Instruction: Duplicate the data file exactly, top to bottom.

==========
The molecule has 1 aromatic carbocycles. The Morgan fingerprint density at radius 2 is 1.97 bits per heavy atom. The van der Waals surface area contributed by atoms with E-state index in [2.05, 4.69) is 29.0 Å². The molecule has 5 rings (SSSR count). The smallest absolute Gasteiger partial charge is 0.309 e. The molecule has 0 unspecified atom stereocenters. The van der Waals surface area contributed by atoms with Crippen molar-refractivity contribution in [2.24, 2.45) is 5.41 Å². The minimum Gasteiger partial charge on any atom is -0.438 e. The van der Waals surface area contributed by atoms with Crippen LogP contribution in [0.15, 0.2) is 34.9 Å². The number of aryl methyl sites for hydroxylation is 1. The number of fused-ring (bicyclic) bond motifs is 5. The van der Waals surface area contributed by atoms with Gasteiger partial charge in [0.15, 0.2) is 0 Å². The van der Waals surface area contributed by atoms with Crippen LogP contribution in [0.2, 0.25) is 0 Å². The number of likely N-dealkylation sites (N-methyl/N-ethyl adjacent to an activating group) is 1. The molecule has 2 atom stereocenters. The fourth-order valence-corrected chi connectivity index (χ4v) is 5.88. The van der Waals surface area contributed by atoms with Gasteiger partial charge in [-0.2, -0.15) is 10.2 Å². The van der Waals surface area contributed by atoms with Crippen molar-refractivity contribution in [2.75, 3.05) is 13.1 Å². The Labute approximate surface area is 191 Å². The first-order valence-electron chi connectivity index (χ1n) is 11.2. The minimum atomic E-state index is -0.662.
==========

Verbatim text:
The molecule has 1 aromatic carbocycles. The Morgan fingerprint density at radius 2 is 1.97 bits per heavy atom. The van der Waals surface area contributed by atoms with E-state index in [2.05, 4.69) is 29.0 Å². The molecule has 5 rings (SSSR count). The smallest absolute Gasteiger partial charge is 0.309 e. The molecule has 0 unspecified atom stereocenters. The van der Waals surface area contributed by atoms with Crippen molar-refractivity contribution in [2.24, 2.45) is 5.41 Å². The minimum Gasteiger partial charge on any atom is -0.438 e. The van der Waals surface area contributed by atoms with Crippen LogP contribution in [0.15, 0.2) is 34.9 Å². The number of aryl methyl sites for hydroxylation is 1. The number of fused-ring (bicyclic) bond motifs is 5. The van der Waals surface area contributed by atoms with Gasteiger partial charge in [0.15, 0.2) is 0 Å². The van der Waals surface area contributed by atoms with Crippen LogP contribution in [0.2, 0.25) is 0 Å². The number of likely N-dealkylation sites (N-methyl/N-ethyl adjacent to an activating group) is 1. The molecule has 2 atom stereocenters. The fourth-order valence-corrected chi connectivity index (χ4v) is 5.88. The van der Waals surface area contributed by atoms with Gasteiger partial charge in [-0.2, -0.15) is 10.2 Å². The van der Waals surface area contributed by atoms with Crippen molar-refractivity contribution in [2.75, 3.05) is 13.1 Å². The Labute approximate surface area is 191 Å². The first-order valence-electron chi connectivity index (χ1n) is 11.2. The minimum atomic E-state index is -0.662.